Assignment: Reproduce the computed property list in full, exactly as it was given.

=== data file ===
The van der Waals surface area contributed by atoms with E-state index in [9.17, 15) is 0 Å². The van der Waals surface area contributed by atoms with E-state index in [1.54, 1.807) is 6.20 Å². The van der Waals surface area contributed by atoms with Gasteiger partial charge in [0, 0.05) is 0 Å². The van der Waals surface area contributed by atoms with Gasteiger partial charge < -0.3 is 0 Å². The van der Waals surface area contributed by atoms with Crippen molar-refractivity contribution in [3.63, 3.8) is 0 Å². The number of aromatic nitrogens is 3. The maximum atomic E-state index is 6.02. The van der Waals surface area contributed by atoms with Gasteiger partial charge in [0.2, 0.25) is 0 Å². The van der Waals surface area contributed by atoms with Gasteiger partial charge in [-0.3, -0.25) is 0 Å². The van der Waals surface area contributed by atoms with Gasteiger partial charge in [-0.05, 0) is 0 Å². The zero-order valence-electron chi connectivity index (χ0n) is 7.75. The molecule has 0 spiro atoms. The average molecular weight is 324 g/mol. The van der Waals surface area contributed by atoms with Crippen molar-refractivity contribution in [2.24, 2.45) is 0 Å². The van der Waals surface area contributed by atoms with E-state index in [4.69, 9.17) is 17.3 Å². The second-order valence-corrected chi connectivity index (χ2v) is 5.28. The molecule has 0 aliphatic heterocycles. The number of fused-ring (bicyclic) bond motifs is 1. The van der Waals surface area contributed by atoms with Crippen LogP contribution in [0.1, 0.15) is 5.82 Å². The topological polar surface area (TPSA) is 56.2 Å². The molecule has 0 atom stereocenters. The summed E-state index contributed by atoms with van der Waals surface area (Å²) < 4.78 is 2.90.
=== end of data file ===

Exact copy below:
The van der Waals surface area contributed by atoms with E-state index in [9.17, 15) is 0 Å². The van der Waals surface area contributed by atoms with E-state index in [1.54, 1.807) is 6.20 Å². The van der Waals surface area contributed by atoms with Gasteiger partial charge in [0, 0.05) is 0 Å². The van der Waals surface area contributed by atoms with Gasteiger partial charge < -0.3 is 0 Å². The van der Waals surface area contributed by atoms with Crippen molar-refractivity contribution in [3.63, 3.8) is 0 Å². The number of aromatic nitrogens is 3. The maximum atomic E-state index is 6.02. The van der Waals surface area contributed by atoms with Gasteiger partial charge in [0.2, 0.25) is 0 Å². The van der Waals surface area contributed by atoms with Gasteiger partial charge in [-0.3, -0.25) is 0 Å². The van der Waals surface area contributed by atoms with Gasteiger partial charge in [-0.05, 0) is 0 Å². The zero-order valence-electron chi connectivity index (χ0n) is 7.75. The molecule has 0 spiro atoms. The average molecular weight is 324 g/mol. The van der Waals surface area contributed by atoms with Crippen molar-refractivity contribution in [2.24, 2.45) is 0 Å². The van der Waals surface area contributed by atoms with E-state index in [4.69, 9.17) is 17.3 Å². The second-order valence-corrected chi connectivity index (χ2v) is 5.28. The molecule has 0 aliphatic heterocycles. The number of fused-ring (bicyclic) bond motifs is 1. The van der Waals surface area contributed by atoms with Crippen LogP contribution in [0.1, 0.15) is 5.82 Å². The topological polar surface area (TPSA) is 56.2 Å². The molecule has 0 atom stereocenters. The summed E-state index contributed by atoms with van der Waals surface area (Å²) < 4.78 is 2.90.